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Writings > Essays > Points of View: The camera and subjectivity in Profondo Rosso

Note

For every film referred to here, the full length 'director's cut' was viewed, generally using the English soundtrack. In the case of Profondo Rosso (1975), where a complete English soundtrack does not exist for the full 126-minute version, the Italian variant was used.

 

Introduction

Horror has long been regarded as an extremely body-centric genre of cinema, perhaps even the most body-centric. There are a number of reasons for this, ranging from the preponderance of graphic shots showing various anatomical parts being mutilated in extreme close-up, to the very visceral reactions that such images seem to kindle in their audiences. (Carol J. Clover, for example, refers to slasher film audiences' expressions of "uproarious disgust" and "fear", "scream[ing] out at the first slash, and mak[ing] loud noises of revulsion at the sight of the bloody stump".) [1] A long-standing tradition of the genre has been its filmmakers' use of first person perspective, or the 'I-camera', to draw viewers into the narrative and give them a sense of actually inhabiting the bodies of multiple individuals, usually those of the killer and/or his or her victims. The most famous example of such a film is probably John Carpenter's Halloween (1978), which makes the implicit connection between killer and audience, by presenting the entire opening scene, including its graphic murder, through the eyes of its killer.

Of all these works of bodily horror, one of the most visceral is arguably Dario Argento's Profondo Rosso (Deep Red), a film at whose heart voyeurism lies, [2] and which evokes strong physical reactions in its audience by associating depictions of pain with common experiences. [3] Like Halloween, the film also makes considerable use of the I-camera technique, [4] and indeed Chris Gallant describes "psychopathic subjective shots" as "a staple of [Argento's] work". [5] Unlike the traditional American slasher film, however, the camera in Profondo Rosso operates to a far looser set of rules, frequently exploring multiple viewpoints within the same scene, and even allowing the camera to take on a role of its own, offering the audience views which allow them to see things that could not possibly be visible to any of the film's characters. Argento's film, as will be argued, eschews such filmic conventions as spatial continuity in favour of camerawork that gives the strongest visual spectacle, which has the effect - whether intentional or otherwise - of disorienting the viewer with an 'out of body' experience. Despite this emphasis on visual spectacle, what is seen, both by the characters themselves and by the viewer, is not always reliable, further complicating the situation by rendering the audience's strongest bodily link to the events taking place on the screen - sight - unreliable.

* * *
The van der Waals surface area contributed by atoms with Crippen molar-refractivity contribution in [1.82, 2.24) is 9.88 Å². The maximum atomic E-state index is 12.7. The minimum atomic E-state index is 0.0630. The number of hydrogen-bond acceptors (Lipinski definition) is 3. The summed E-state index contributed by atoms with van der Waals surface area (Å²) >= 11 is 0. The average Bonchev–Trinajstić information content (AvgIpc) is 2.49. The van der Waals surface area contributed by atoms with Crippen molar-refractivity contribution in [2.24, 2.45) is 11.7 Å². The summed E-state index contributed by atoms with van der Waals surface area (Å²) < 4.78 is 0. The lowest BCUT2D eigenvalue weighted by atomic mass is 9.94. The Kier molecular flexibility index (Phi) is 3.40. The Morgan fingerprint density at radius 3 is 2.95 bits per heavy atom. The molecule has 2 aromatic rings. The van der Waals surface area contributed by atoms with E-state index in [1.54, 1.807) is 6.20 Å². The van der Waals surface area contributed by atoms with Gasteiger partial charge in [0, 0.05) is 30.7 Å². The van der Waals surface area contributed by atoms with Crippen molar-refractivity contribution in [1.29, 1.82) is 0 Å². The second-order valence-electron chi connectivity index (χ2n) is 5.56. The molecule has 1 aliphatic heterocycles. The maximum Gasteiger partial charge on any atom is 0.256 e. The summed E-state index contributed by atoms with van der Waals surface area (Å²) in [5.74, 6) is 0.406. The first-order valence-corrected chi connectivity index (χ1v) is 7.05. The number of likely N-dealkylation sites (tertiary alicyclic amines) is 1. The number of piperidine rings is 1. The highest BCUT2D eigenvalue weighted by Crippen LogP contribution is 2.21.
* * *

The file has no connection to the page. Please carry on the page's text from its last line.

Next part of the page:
The first section of this study, The Omnipresent Camera, will investigate the film's use of the camera and argue that it assumes a role of its own, allowing the audience to see what no human being in the film could possibly witness, while at the same time withholding specific information. Special reference will be made to the early sequence which takes place in an auditorium, seen partly through the eyes of the killer, but with the camera assuming multiple identities at different points.